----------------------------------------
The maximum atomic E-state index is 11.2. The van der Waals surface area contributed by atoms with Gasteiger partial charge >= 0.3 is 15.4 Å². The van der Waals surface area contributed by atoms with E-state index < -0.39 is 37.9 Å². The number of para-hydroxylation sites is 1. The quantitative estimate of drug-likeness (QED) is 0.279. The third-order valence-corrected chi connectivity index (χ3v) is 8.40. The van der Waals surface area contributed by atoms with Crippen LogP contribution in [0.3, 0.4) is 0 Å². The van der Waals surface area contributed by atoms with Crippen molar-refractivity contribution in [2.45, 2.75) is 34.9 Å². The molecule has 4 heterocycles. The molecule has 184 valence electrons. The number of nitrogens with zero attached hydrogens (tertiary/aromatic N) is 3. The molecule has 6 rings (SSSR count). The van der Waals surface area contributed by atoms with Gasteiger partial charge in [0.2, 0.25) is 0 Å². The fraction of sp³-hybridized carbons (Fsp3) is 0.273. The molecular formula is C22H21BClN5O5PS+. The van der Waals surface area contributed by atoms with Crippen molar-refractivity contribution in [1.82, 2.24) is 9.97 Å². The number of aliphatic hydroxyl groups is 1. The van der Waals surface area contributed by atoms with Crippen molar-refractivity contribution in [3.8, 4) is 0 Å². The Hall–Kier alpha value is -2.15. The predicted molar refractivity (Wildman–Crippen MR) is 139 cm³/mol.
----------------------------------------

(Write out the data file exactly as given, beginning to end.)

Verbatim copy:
The maximum atomic E-state index is 11.2. The van der Waals surface area contributed by atoms with Gasteiger partial charge >= 0.3 is 15.4 Å². The van der Waals surface area contributed by atoms with E-state index < -0.39 is 37.9 Å². The number of para-hydroxylation sites is 1. The quantitative estimate of drug-likeness (QED) is 0.279. The third-order valence-corrected chi connectivity index (χ3v) is 8.40. The van der Waals surface area contributed by atoms with Crippen LogP contribution in [0.3, 0.4) is 0 Å². The van der Waals surface area contributed by atoms with Crippen molar-refractivity contribution in [2.45, 2.75) is 34.9 Å². The molecule has 4 heterocycles. The molecule has 184 valence electrons. The number of nitrogens with zero attached hydrogens (tertiary/aromatic N) is 3. The molecule has 6 rings (SSSR count). The van der Waals surface area contributed by atoms with Gasteiger partial charge in [0.2, 0.25) is 0 Å². The fraction of sp³-hybridized carbons (Fsp3) is 0.273. The molecular formula is C22H21BClN5O5PS+. The van der Waals surface area contributed by atoms with Crippen molar-refractivity contribution in [1.82, 2.24) is 9.97 Å². The number of aliphatic hydroxyl groups is 1. The van der Waals surface area contributed by atoms with Crippen molar-refractivity contribution in [3.8, 4) is 0 Å². The Hall–Kier alpha value is -2.15. The predicted molar refractivity (Wildman–Crippen MR) is 139 cm³/mol.